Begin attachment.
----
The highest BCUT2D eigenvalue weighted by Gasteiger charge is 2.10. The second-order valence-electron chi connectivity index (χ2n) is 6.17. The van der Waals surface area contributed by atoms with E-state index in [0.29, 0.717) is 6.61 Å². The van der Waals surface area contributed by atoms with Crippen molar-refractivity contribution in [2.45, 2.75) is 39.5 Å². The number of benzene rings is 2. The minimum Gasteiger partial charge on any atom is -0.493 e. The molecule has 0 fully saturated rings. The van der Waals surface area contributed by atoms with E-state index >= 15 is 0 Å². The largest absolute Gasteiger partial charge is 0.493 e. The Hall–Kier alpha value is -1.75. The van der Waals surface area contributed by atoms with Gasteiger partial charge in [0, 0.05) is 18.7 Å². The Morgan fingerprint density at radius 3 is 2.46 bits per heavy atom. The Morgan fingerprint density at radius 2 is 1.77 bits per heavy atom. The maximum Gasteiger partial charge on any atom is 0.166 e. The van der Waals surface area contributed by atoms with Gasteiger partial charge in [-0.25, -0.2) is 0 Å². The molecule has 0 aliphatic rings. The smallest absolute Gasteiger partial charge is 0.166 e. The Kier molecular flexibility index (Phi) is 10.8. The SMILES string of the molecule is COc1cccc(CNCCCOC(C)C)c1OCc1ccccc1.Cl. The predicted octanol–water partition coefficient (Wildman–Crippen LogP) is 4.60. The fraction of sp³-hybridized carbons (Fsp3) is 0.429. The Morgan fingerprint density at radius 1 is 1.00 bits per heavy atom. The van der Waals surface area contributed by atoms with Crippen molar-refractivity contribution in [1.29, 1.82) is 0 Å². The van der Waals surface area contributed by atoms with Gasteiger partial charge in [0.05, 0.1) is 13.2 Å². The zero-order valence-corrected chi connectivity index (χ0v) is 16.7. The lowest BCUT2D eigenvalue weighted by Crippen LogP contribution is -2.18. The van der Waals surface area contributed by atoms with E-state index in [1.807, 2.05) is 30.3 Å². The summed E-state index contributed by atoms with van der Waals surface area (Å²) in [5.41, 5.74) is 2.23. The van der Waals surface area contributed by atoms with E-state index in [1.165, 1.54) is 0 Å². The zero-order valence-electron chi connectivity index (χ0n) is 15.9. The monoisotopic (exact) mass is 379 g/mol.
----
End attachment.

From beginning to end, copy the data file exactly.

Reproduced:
The highest BCUT2D eigenvalue weighted by Gasteiger charge is 2.10. The second-order valence-electron chi connectivity index (χ2n) is 6.17. The van der Waals surface area contributed by atoms with E-state index in [0.29, 0.717) is 6.61 Å². The van der Waals surface area contributed by atoms with Crippen molar-refractivity contribution in [2.45, 2.75) is 39.5 Å². The number of benzene rings is 2. The minimum Gasteiger partial charge on any atom is -0.493 e. The molecule has 0 fully saturated rings. The van der Waals surface area contributed by atoms with E-state index >= 15 is 0 Å². The largest absolute Gasteiger partial charge is 0.493 e. The Hall–Kier alpha value is -1.75. The van der Waals surface area contributed by atoms with Gasteiger partial charge in [0, 0.05) is 18.7 Å². The Morgan fingerprint density at radius 3 is 2.46 bits per heavy atom. The Morgan fingerprint density at radius 2 is 1.77 bits per heavy atom. The maximum Gasteiger partial charge on any atom is 0.166 e. The van der Waals surface area contributed by atoms with Gasteiger partial charge in [-0.25, -0.2) is 0 Å². The molecule has 0 aliphatic rings. The smallest absolute Gasteiger partial charge is 0.166 e. The Kier molecular flexibility index (Phi) is 10.8. The SMILES string of the molecule is COc1cccc(CNCCCOC(C)C)c1OCc1ccccc1.Cl. The predicted octanol–water partition coefficient (Wildman–Crippen LogP) is 4.60. The fraction of sp³-hybridized carbons (Fsp3) is 0.429. The Morgan fingerprint density at radius 1 is 1.00 bits per heavy atom. The van der Waals surface area contributed by atoms with Crippen molar-refractivity contribution in [1.29, 1.82) is 0 Å². The van der Waals surface area contributed by atoms with Gasteiger partial charge in [0.05, 0.1) is 13.2 Å². The zero-order valence-corrected chi connectivity index (χ0v) is 16.7. The lowest BCUT2D eigenvalue weighted by Crippen LogP contribution is -2.18. The van der Waals surface area contributed by atoms with E-state index in [1.807, 2.05) is 30.3 Å². The summed E-state index contributed by atoms with van der Waals surface area (Å²) in [5.41, 5.74) is 2.23. The van der Waals surface area contributed by atoms with E-state index in [1.165, 1.54) is 0 Å². The zero-order valence-electron chi connectivity index (χ0n) is 15.9. The monoisotopic (exact) mass is 379 g/mol.